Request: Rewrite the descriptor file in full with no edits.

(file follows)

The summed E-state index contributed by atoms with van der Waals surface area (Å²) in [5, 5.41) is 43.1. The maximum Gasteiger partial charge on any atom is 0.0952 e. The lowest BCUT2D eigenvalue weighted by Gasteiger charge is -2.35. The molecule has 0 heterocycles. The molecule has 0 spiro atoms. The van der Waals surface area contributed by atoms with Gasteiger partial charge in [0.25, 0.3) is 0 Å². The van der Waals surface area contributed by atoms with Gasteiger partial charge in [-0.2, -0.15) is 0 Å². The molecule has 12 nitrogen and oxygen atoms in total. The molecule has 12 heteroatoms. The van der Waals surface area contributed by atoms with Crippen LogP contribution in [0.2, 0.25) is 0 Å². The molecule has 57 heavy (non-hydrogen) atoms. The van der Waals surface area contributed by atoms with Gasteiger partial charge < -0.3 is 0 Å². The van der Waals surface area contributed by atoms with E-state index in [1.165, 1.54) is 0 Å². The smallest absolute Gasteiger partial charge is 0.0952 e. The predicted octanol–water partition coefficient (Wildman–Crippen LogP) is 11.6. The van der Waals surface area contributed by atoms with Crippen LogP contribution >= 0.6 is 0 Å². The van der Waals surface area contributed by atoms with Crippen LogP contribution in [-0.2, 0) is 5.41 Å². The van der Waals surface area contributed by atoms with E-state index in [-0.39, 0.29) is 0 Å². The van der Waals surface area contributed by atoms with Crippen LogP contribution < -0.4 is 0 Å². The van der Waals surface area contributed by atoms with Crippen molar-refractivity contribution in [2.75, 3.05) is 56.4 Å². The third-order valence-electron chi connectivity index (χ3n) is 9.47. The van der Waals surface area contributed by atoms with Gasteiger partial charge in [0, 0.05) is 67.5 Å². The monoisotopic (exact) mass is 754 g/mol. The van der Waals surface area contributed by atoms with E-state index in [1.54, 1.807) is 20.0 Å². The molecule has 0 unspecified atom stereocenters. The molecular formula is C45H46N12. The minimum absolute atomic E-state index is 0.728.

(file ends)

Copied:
The summed E-state index contributed by atoms with van der Waals surface area (Å²) in [5, 5.41) is 43.1. The maximum Gasteiger partial charge on any atom is 0.0952 e. The lowest BCUT2D eigenvalue weighted by Gasteiger charge is -2.35. The molecule has 0 heterocycles. The molecule has 0 spiro atoms. The van der Waals surface area contributed by atoms with Gasteiger partial charge in [0.25, 0.3) is 0 Å². The van der Waals surface area contributed by atoms with Gasteiger partial charge in [-0.2, -0.15) is 0 Å². The molecule has 12 nitrogen and oxygen atoms in total. The molecule has 12 heteroatoms. The van der Waals surface area contributed by atoms with Crippen LogP contribution in [0.2, 0.25) is 0 Å². The molecule has 57 heavy (non-hydrogen) atoms. The van der Waals surface area contributed by atoms with Gasteiger partial charge < -0.3 is 0 Å². The van der Waals surface area contributed by atoms with E-state index in [1.165, 1.54) is 0 Å². The smallest absolute Gasteiger partial charge is 0.0952 e. The predicted octanol–water partition coefficient (Wildman–Crippen LogP) is 11.6. The van der Waals surface area contributed by atoms with Crippen LogP contribution >= 0.6 is 0 Å². The van der Waals surface area contributed by atoms with Crippen LogP contribution in [-0.2, 0) is 5.41 Å². The van der Waals surface area contributed by atoms with E-state index in [-0.39, 0.29) is 0 Å². The van der Waals surface area contributed by atoms with Crippen LogP contribution < -0.4 is 0 Å². The van der Waals surface area contributed by atoms with Crippen molar-refractivity contribution in [2.75, 3.05) is 56.4 Å². The third-order valence-electron chi connectivity index (χ3n) is 9.47. The van der Waals surface area contributed by atoms with Gasteiger partial charge in [0, 0.05) is 67.5 Å². The monoisotopic (exact) mass is 754 g/mol. The van der Waals surface area contributed by atoms with E-state index in [1.54, 1.807) is 20.0 Å². The molecule has 0 unspecified atom stereocenters. The molecular formula is C45H46N12. The minimum absolute atomic E-state index is 0.728.